A majority of Americans think it is “not appropriate” for public school teachers to talk about politics in the classroom, according to a new Grinnell College National Poll released on Wednesday.
Out of 1,004 U.S. adults polled between March 14-19 by Selzer & Company, 57 percent say it is inappropriate for public school teachers to bring their political views into their classrooms. Among parents of children in public schools, 41 percent say talking politics in the classroom is acceptable, while 58 percent disagree.
Out of seven groups poll respondents were asked about, public school teachers are the only group they say should not discuss politics. By strong majorities, Americans, say it is appropriate for lawful protesters, members of Congress, public school students, professional athletes, college professors, and clergy to talk about politics. According to the poll report:
Those opposing the teachers’ ability to speak about politics within the classroom include greater than average proportions of Republicans and Republican-leaning independents (68 percent), suburban women (65 percent), those with incomes $100K or above (63 percent) and Catholics (64 percent).
J. Ann Selzer, president of the polling firm Selzer & Company, said that views about what is happening in public schools “is the one place where suburban women align with Republicans.” She went on:
The reason we hear so many messages about what is happening in public schools may be the Republican wish to re-take the suburbs in key swing states (for example, Michigan, Wisconsin and Pennsylvania). That shift from voting for Donald Trump in 2016 to Joe Biden in 2020 hinged on a shift among suburban voters, in particular suburban women.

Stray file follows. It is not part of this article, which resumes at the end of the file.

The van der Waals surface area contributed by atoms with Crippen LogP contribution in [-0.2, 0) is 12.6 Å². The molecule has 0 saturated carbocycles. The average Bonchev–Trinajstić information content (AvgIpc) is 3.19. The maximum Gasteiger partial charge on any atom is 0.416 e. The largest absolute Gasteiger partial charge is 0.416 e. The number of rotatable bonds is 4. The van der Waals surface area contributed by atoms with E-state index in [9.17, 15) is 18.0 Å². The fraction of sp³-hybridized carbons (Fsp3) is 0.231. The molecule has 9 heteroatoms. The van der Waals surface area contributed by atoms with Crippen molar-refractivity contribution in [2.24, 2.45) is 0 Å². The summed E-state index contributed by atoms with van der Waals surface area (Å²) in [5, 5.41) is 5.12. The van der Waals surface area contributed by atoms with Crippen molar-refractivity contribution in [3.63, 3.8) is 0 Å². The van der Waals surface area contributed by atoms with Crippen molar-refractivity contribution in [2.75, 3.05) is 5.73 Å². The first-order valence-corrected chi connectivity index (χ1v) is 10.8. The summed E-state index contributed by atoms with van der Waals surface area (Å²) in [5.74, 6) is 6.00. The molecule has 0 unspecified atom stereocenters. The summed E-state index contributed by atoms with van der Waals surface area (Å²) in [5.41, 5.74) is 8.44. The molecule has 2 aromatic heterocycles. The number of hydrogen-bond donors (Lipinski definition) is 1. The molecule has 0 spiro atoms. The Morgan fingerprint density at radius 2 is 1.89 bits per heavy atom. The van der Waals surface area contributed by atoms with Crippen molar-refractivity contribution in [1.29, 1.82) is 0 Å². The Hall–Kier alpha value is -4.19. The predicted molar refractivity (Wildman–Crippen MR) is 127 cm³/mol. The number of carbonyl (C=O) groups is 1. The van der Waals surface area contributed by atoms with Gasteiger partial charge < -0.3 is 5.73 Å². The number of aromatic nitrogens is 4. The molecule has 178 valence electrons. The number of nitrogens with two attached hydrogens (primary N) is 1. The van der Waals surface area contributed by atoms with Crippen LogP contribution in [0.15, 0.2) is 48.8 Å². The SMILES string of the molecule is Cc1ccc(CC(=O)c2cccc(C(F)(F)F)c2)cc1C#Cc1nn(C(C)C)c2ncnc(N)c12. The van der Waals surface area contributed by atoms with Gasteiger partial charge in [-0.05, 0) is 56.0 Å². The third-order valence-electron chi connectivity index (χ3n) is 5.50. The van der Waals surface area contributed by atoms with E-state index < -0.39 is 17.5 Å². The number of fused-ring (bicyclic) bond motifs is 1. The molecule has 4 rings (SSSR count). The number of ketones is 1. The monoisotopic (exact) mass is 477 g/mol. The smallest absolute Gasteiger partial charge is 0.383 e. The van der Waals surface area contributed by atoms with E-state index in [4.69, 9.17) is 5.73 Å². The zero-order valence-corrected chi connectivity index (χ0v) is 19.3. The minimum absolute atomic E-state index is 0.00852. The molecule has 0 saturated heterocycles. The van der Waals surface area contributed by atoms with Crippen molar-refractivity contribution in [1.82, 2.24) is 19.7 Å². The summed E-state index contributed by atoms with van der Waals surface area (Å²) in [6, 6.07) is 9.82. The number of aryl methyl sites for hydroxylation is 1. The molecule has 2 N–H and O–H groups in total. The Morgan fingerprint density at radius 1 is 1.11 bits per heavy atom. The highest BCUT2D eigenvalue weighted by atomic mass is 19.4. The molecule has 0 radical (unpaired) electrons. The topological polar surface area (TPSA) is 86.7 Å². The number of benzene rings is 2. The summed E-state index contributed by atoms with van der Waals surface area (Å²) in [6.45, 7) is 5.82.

A majority of Americans also think librarians (57 percent), students (55 percent), and families of students (53 percent) should play a “big role in deciding about library materials,” according to the survey report. Forty-four percent say a local elected school board should play a “big part” and 42 percent say it should play a “small part.” Americans are less interested in elected officials on a state level controlling decisions about material in school libraries, with 17 percent saying they should play a “big part,” 39 percent saying they should play a “small part,” and 43 percent saying they should play “no part.”
“We find that Americans want decisions about materials in school libraries to be made locally by school librarians, families, school boards, and students themselves,” said Peter Hanson, director of the Grinnell College National Poll and associate professor of political science. “There is very little appetite among our respondents for state officials playing a big part in decisions about school libraries.”
When it comes to parental notification about “changes in gender identity,” a majority of Americans say it is “very important (43 percent) or “somewhat important (23 percent), and 31 percent say it is “not important.”
“There are significant differences in views by party identification: 71 percent of Republicans say it is ‘very important’ for schools to inform parents, compared to 37 percent of independents and 25 percent of Democrats,” the survey found.
However, the survey found that 53 percent of respondents opposed legislation that would ban “gender-affirming care” for children under 18 with the approval of their parents or guardians and their doctors. Those most likely to oppose are Democrats (78 percent).
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